Companies have widely embraced the use of analytics to streamline operations and improve processes. But implementing analytics data that informs intelligent and effective business decisions is not as easy as a snap of the fingers.
In a survey conducted by Bloomberg Businessweek Research Services, nearly 97% of respondents reported their companies have adopted analytics. The three most sought-after goals were the ability to reduce costs, increase profitability and improve risk management. However, many organizations struggle with making sure the data is accurate and consistent.
Analytics data is everywhere and sorting through it to find what is useful and pertinent to your business is a necessary skill to be effective in the current marketplace. These days, analytics is being used to determine everything from Supreme Court case outcomes to personalized marketing efforts. The challenge is to understand how analytics can help your business and begin to address any issues you believe are most important to short- and long-term success.
Analyzing data more often than not increases efficiency, but also helps identify new business opportunities that may have been otherwise overlooked, such as untapped customer segments. In doing so, the potential for growth and profitability becomes endless and more intelligence based.
Many professionals can discern short-term trends, but are less proficient at predicting obstacles that plague their business down the road. Computer models based on data analytics help companies see shifts in what customers buy and give a clear picture of what products should be highlighted or updated. Whether it’s a production concern, a customer service issue or a deficiency among your employees, analytics can help to highlight key areas of concern when it comes to your venture’s ability to make a profit.
Big data has also been used as an HR tool to recruit perspective job candidates. Collecting data from many different sources allows companies to assess a candidate’s skills and traits to help determine how they could fit into the corporate culture and workplace.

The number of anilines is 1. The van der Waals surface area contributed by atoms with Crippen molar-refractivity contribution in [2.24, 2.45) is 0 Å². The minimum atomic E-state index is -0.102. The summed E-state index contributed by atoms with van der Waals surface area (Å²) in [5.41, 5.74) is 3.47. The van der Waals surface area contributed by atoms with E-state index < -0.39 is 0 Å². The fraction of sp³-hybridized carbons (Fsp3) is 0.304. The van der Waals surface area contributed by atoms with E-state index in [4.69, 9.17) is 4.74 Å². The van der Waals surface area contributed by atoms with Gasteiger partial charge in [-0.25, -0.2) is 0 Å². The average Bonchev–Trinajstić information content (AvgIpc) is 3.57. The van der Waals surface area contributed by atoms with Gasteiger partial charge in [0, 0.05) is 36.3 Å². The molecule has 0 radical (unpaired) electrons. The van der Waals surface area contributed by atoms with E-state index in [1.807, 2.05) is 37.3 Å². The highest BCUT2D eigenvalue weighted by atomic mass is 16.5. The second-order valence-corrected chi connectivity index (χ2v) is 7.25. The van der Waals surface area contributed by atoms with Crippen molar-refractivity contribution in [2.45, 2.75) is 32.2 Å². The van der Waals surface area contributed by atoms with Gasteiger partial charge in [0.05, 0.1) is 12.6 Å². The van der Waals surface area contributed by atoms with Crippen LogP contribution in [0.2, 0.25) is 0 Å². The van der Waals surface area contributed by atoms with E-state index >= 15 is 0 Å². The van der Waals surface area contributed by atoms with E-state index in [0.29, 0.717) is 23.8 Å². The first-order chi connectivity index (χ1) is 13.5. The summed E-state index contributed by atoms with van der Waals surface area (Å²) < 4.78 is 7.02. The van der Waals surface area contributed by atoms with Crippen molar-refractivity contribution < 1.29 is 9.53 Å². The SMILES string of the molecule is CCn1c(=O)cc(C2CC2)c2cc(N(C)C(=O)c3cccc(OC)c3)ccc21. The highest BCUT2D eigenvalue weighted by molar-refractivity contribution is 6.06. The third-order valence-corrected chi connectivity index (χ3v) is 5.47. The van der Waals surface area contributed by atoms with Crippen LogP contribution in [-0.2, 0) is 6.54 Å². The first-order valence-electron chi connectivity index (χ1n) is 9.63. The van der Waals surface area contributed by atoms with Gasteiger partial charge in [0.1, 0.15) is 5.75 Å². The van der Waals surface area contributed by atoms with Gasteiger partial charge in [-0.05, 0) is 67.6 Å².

Shipping companies are tasked with the logistics challenge of delivering millions of packages each day. Many have turned to analytics to maximize the performance and reliability of their vehicles. By looking at sensor data from each vehicle within a shipping fleet, companies can keep track of the state of the parts in the vehicle and determine what parts may prove to be problematic.
Addressing problem areas before they become major issues makes it possible for companies to ensure their vehicles stay on the road and don't interrupt the flow of business – reducing driver downtime, overall maintenance cost and customer dissatisfaction. By incorporating analytics into their approach to mechanical maintenance, the shipping industry has made itself more efficient.
An analysis by McKinsey & Company showed that using data to make better marketing decisions can increase marketing productivity by 15-20%. A good example of this is retail giant Target's “pregnancy prediction score.” Target assigns a score based on a customer’s purchases that indicate the possibility of a pregnancy; the retailer uses purchase data to determine the types of coupons and special discounts Target would send to a customer's email address.
There is a ton of information companies can use for predictive analytics that help streamline a customer's experience with a brand. Finding the right tools to examine your customer’s buying and Internet browsing habits, and implementing them to provide reliable and actionable intelligence can activate buyer instincts and embed your brand into customers’ minds.
Through data analysis, business operators can get a clearer view of what they are doing efficiently and inefficiently within their organizations. When a problem is identified, professionals with an analytics background are capable of answering crucial questions such as:
Data mining and analysis will help you answer these questions and have confidence that you’re moving forward with the best approach. Data is now capable of improving any business process, whether it’s streamlining the communication in your supply chain or improving the quality and relevance of your offerings.